In regard to the inability of these banks to reopen following the Governor's proclamation and the President's proclamation, I have jotted down a few underlying causes. I do not believe there is any one contributing factor; I think there are many cumulative factors that brought about these conditions. I have them listed very concisely.

No. 1 is excessive and destructive competition. That has been proven all the way through.

Senator COUZENS. Between the Guardian Group and the Detroit Bankers Group?

Mr. Wilson. Not only the groups but between the banks before the formation of the groups.

The CHAIRMAN. You said excessive and destructive competition!

Mr. Wilson. Yes. No. 2 is lack of confidence brought about by many causes, partly due to the listing of the bank stock on the stock exchange and the falling of those quotations.

No. 3, the borrowings of directors and officers and the making of slow capital loans partly predicated upon stock of the holding company.

NO. 4, affiliates and security companies.
No. 5, the failure of the American State Bank.
No. 6, the economic depression.
No. 7, directors and the governing committee.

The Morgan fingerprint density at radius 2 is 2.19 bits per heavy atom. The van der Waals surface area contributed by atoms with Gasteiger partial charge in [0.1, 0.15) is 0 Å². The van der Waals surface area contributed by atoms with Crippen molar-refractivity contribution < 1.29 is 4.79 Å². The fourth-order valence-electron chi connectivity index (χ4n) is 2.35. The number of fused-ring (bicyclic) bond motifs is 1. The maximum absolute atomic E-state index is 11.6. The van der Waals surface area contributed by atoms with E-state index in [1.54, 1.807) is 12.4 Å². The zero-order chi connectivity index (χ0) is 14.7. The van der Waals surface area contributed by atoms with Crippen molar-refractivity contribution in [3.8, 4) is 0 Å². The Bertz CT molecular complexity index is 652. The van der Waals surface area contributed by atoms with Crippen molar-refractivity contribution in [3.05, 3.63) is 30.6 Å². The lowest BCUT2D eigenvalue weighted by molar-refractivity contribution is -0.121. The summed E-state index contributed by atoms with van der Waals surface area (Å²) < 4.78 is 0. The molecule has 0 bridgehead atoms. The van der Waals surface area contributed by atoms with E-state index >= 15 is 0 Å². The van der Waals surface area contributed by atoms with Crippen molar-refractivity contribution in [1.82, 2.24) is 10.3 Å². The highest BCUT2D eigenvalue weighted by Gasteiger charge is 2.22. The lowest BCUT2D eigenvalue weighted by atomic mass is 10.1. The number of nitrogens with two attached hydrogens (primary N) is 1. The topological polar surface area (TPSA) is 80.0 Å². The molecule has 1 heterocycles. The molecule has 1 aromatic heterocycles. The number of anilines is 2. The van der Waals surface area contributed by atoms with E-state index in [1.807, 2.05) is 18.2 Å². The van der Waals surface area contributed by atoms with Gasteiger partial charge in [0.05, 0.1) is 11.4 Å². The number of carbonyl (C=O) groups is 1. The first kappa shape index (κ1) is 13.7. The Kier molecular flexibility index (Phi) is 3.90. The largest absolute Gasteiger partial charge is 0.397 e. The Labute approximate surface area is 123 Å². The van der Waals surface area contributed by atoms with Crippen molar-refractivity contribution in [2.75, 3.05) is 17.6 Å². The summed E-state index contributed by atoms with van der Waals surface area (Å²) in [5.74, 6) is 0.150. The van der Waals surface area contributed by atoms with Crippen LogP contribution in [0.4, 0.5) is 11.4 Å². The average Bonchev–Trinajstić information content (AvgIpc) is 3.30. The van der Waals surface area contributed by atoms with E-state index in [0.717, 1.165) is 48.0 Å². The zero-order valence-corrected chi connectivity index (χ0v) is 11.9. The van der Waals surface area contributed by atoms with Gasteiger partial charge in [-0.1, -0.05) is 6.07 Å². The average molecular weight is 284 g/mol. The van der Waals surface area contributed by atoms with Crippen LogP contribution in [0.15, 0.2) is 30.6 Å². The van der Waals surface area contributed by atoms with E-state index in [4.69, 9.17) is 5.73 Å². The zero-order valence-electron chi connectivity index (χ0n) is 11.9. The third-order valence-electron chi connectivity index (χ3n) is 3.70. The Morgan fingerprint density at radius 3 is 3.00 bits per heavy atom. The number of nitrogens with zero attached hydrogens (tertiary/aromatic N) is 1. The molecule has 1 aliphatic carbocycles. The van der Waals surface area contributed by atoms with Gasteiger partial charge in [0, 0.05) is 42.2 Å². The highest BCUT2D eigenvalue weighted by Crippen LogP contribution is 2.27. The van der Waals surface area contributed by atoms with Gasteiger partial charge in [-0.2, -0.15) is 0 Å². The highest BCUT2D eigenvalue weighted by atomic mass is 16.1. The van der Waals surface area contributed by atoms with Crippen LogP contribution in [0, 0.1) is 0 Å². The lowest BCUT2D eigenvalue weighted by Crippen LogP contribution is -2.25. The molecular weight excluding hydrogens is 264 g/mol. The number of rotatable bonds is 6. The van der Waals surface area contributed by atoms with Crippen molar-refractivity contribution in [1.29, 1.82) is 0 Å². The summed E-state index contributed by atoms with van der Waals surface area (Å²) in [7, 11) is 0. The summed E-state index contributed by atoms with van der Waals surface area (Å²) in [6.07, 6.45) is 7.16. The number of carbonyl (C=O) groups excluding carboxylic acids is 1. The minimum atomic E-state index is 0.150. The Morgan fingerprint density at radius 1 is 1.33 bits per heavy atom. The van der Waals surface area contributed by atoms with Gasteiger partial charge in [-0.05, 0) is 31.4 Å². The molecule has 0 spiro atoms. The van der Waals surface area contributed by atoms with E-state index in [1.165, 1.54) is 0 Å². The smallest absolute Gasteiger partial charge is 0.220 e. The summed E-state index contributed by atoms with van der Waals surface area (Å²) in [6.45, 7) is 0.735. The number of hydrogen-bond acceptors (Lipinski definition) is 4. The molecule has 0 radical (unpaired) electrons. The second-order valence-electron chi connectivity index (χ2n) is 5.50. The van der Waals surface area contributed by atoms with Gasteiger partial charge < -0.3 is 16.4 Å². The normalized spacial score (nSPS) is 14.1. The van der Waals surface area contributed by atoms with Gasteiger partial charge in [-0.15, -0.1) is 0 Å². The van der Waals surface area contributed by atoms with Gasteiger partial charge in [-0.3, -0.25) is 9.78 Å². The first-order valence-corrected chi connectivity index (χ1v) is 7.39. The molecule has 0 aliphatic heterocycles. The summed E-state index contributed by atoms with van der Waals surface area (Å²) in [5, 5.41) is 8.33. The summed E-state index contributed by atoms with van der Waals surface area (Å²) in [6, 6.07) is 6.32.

Senator Couzens. What do you mean by that? You say they were a contributing cause for the failure of the banks to open. elaborate on that?

Mr. WILSON. There was too much interference in the so-called "select steering committee.”

Senator COUZENS. Who made up that committee !
Mr. WILSON. They were self-selected. That is what I believe.

Will you

Senator COUZENS. Can you identify them by any records of the board of directors?

Mr. SAPERSTEIN. Would it help you to answer that question if you had before you the annual reports?

Mr. Wilson. I would say those names would be found in the final list of directors of the Detroit Bankers Co. and the governing committee—at least, at the time I resigned. I do not say all of them, but some of them.

Mr. SAPERSTEIN. Who constituted the governing committee at the time you resigned?

Mr. Wilson. I have not that information.

Senator COUZENS. Can you tell it from the list of the directors published in any one of the annual reports ?

Mr. Wilson. The greatest problem of the Detroit Bankers Co. was keeping the directors and the governing committee in line and in having too much interference in operation and giving the management the power to shape a few policies necessary to start the ship to port.

Senator COUZENS. Would they interfere with the loaning officers?

Mr. Wilson. The loaning officers jumped whenever they cracked the whip. The loaning officers didn't have any opinion that they could put into effect.